M3 WKND leads to changed lives, common refrain: ‘We’re not doing this alone’

Paul Worcester, Next Gen communicator for the North American Mission Board, speaks to students during M3 WKND in January. SBTC PHOTO

EULESS—Blake Stewart first attended M3 WKND a few years ago. The event had such an impact on his students then, he wanted the young adults he now leads to have a similar experience.

“This is a great kickoff for the year,” said Stewart, who serves as student minister at Harvey Baptist Church in Stephenville. “[It’s] a great way to get students to see other students from across the state where they can encourage each other and know that we’re not doing this alone.”

This year’s M3 WKND, held Jan. 13-14 at Cross City Church in Euless, provided many great visuals to remind students and their leaders that they are not alone—maybe none more poignant than a moment during the conference when 350 students got on their hands and knees to pray for lost friends and family members. By the end of the event, 13 who attended made a profession of faith in Jesus Christ; another 22 answered a call to ministry.

Brandon Bales, student ministry associate for the Southern Baptists of Texas Convention, said M3 WKND—which was previously known as the Movement Conference and the Student Evangelism Conference—is a 24-hour event that is not only for students, but also their leaders. While M3 sets a laser focus on evangelism, it also aims to give students and leaders a venue in which they can develop deeper relationships.

“Gen Z teenagers and the upcoming Gen Alpha teenagers can watch and listen to any personality they wish to hours on end,” Bales said. “They aren’t drawn to big events based on a personality anymore. Instead, they are drawn to the hope of deeper and wider relationships. At M3 WKND, we want to connect students to each other and remind them they aren’t alone in sharing the gospel deep and wide in this world.”

This year’s M3 WKND brought the gospel message through multiple mediums, including music, illusion, and preaching. Sessions aiming to equip students to share the gospel were also offered, and teens were challenged to live out their faith in the contexts to which God has called them—including their schools. Paul Worcester, a Next Gen communicator for the North American Mission Board, challenged students in attendance to ask God for revival and offered an acronym to help guide their prayers (B.O.B.—burden for the lost; opportunity to witness; and boldness to proclaim Christ).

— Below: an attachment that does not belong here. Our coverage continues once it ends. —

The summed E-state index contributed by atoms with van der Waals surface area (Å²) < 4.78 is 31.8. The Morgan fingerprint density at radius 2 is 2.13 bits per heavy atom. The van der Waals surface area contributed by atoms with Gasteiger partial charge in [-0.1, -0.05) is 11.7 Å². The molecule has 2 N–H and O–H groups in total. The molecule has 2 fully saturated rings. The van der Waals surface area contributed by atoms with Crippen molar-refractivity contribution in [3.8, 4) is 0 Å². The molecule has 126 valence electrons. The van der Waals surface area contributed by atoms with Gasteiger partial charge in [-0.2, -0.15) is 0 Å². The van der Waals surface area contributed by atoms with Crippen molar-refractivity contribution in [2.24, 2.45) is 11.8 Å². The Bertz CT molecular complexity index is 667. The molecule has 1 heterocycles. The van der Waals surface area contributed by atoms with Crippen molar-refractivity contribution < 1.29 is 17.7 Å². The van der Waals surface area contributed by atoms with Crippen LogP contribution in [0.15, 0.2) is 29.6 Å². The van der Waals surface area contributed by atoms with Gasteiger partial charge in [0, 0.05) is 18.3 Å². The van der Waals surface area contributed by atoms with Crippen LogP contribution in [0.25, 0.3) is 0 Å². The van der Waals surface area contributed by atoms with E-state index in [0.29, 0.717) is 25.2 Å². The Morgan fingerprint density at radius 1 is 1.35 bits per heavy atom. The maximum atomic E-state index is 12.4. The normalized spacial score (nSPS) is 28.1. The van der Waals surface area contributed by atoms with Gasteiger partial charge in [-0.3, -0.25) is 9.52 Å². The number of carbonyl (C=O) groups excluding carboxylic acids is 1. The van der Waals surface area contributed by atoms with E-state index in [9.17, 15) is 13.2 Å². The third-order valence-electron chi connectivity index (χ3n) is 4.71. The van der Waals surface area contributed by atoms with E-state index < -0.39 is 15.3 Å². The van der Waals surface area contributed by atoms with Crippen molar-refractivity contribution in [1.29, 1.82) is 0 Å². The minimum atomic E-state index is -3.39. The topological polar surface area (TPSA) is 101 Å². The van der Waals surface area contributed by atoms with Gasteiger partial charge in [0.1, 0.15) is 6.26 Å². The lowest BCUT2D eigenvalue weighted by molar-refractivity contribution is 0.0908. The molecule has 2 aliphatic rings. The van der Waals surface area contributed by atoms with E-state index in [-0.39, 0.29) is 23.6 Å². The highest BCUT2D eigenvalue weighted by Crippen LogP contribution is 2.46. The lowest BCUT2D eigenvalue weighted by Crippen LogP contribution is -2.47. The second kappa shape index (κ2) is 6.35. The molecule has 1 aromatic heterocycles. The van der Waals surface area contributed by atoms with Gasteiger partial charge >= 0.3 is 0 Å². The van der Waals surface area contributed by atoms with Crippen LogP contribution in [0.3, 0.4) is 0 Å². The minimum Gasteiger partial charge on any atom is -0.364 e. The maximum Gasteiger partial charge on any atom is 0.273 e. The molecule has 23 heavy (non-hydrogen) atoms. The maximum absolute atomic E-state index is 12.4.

Bales said M3 WKND is a microcosm of M3 Camps, which are held in multiple locations in Texas and New Mexico over a four-day span during the summer.

“Everything at M3 WKND is designed to share the gospel or to help students be equipped to share the gospel with their friends,” said Collin Brickhouse, student minister at Meadowbrook Baptist Church in Rockdale. “If you want to equip your students to engage their mission fields and their schools, this is a great way to do that.”


Jayson Larson pic
Digital Editor
Jayson Larson
Southern Baptist Texan
Most Read

George Liele: A gospel trailblazer who helped thousands come to Christ

One of the most significant figures in the history of Christian missions is a freed Georgia slave named George Liele. Even though William Carey may be called the father of the modern missionary movement, George Liele …

Stay informed on the news that matters most.

Stay connected to quality news affecting the lives of southern baptists in Texas and worldwide. Get Texan news delivered straight to your home and digital device.